“Unbelievable” was how IRT Executive Director, Barry La Forgia, described the massive destruction he witnessed on a trip to coastal Mississippi where Katrina, the most destructive storm in U.S. history, slammed ashore in August 2005. An estimated 1,245 people lost their lives in the storm and subsequent floods, and total property damage was estimated at $108 billion.
Within 48 hours after the disaster, 30 members of the Disaster Medical Assistance Team, sponsored jointly by IRT and UCSD Medical Center, arrived in New Orleans, where they spent two weeks treating 800-1,000 evacuees a day. We also delivered more than $160,000 in medicines and supplies to hospitals and medical centers in St. Charles and Jefferson parishes near New Orleans.
From September to November 2005, we provided continuous medical services for victims of Hurricane Katrina in Mississippi, rotating nine teams of physicians and nurses in and out of Gulfport and Pass Christian to support temporary clinics set up by Volunteers of America.
For six years after the storm, we sent 38 skilled volunteer construction teams to the Gulf Coast, repairing or rebuilding 219 homes, working in partnership with the United Methodist Committee on Relief, Mississippi Conference.
Watch a Time-Lapse video of a rebuild in Mississippi:
Tragically, two children fall to their death while waiting for flood waters to recede.
A young mother in Somalia escapes war and natural disaster with her four children.
A class of eight graders take action after learning of the devastation caused by recent disasters
“The military attacked my village. They set fire to the brush and shot five people, including my husband Mohammad Shafi,” said Marzaan. “When I arrived in Bangladesh, my only belongings were my nine children. We had nothing.”
“The home was completely destroyed. Everything blew away,” said Nellie Santiago. “Our lives have changed forever. Nothing is the same.”
A young family moves home two years after catastrophic flooding in Louisiana Crystal’s real-life nightmare began two years ago in August 2016 when it started to rain. Crystal lived with her partner Kevin and 15-year-old son, Micheal, outside Baton Rouge in Springfield, Louisiana. When Kevin and Crystal bought their home six years ago, they did not know it was in a 1-in-1,000 year flood zone and that 2016 was the year the river would flood for the first time in human memory.
Jamilah’s daily routine in Furuglay had consisted of working on her farm and looking after her livestock, in order to earn money to feed her children. But as Somalia continued to suffer from severe drought, this resulted in food shortages that left many, like Jamilah, in desperate living conditions.
Rina’s house was one of more than 140,000 homes that were severely damaged and left uninhabitable by the catastrophic floods of 2016 in Louisiana. Rina and her husband Juan, both in their 70’s, were left homeless, just like many of their neighbors. Their house didn’t have any floors anymore, their kitchen was destroyed, their rooms where infested with mold, and it smelled like sewage. “We couldn’t go back in. Everything we had, everything we worked for, was damaged or gone. The house was completely ruined,” she said.
Colin Kirkpatrick of Dublin, Ohio just turned seven years old and he chose to celebrate his special day in an unconventional way. Instead of receiving gifts from his friends, Colin “donated” his birthday to International Relief Teams, asking his friends to give money to victims of Hurricane Irma in Florida.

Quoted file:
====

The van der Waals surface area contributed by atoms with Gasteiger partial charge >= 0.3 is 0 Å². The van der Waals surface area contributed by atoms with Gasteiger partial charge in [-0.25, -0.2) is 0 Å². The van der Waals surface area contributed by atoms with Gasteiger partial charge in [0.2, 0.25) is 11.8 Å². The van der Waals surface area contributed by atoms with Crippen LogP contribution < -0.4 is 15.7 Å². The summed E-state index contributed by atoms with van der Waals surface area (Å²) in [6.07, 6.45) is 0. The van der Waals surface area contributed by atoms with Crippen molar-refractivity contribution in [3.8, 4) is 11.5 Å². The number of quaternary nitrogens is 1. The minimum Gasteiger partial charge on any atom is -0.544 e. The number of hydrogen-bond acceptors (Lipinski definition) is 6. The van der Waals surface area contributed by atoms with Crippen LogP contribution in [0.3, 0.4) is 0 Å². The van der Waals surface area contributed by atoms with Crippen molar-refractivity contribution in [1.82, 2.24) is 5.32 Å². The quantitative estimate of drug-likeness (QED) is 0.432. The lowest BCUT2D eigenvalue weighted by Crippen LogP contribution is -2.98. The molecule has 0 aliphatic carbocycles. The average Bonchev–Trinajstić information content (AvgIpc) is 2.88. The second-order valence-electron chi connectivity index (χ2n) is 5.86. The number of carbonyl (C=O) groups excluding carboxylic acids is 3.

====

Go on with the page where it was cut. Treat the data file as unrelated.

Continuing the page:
On Wednesday, September 20, Hurricane Maria made landfall in Puerto Rico with wind speeds up to 150 mph. The resulting damage from the storm across the entire island was catastrophic, cutting off power and running water sources to most of the 3.4 million residents. Three weeks later, most people are still without power.
Last summer, the small town of Denham Springs, Louisiana outside Baton Rouge was one of the area hardest hit by a devastating flood. The storm, which gained little news coverage across the country, dropped up to 27 inches of rain in a 24-hour period and the swollen Amite River flooded an area 17 miles by 52 miles wide. The storm was considered a one in one-thousand year event.
The night of October 4, 2016 was the most frightening of little Mamande’s young life. Mamande, three-years-old, huddled inside her home in Les Cayes, Haiti all night with her mom and dad as the torrential winds and rain of Hurricane Matthew tore the roof of their home. The poor family couldn’t afford to rebuild their little house and had to relocate to another part of the city.
A year into the war, twenty-five of Victor’s family members were killed right before his eyes, when bombs hit a family reunion in northern Syria. Victor and his wife decided to flee to Turkey with...
Adnan, his wife, Bana and their seven children had a comfortable life in Syria before the war. They weren’t wealthy, but they had a house and a car and they made a living by selling the...
On April 25, 2015, a 7.8 magnitude earthquake struck near Nepal’s capital city of Kathmandu. The massive tremor left more than 8,000 dead and an estimated 23,000 injured and homeless. One year...
A New Jersey woman and her family finally go home after Superstorm Sandy The day Superstorm Sandy hit the coast of New Jersey, Palma and her family were standing in their home in a...
Dawa is a Nepali Sherpa with a dream to bring quality education to his small, Nepali village called Lukla near Mt. Everest. His dream became reality in April, 2015 when he established the first...
On April 25, a 7.8 magnitude earthquake struck near Nepal’s capital city of Kathmandu. The massive tremor left more than eight thousand dead and an estimated 23,000 injured and homeless. IRT...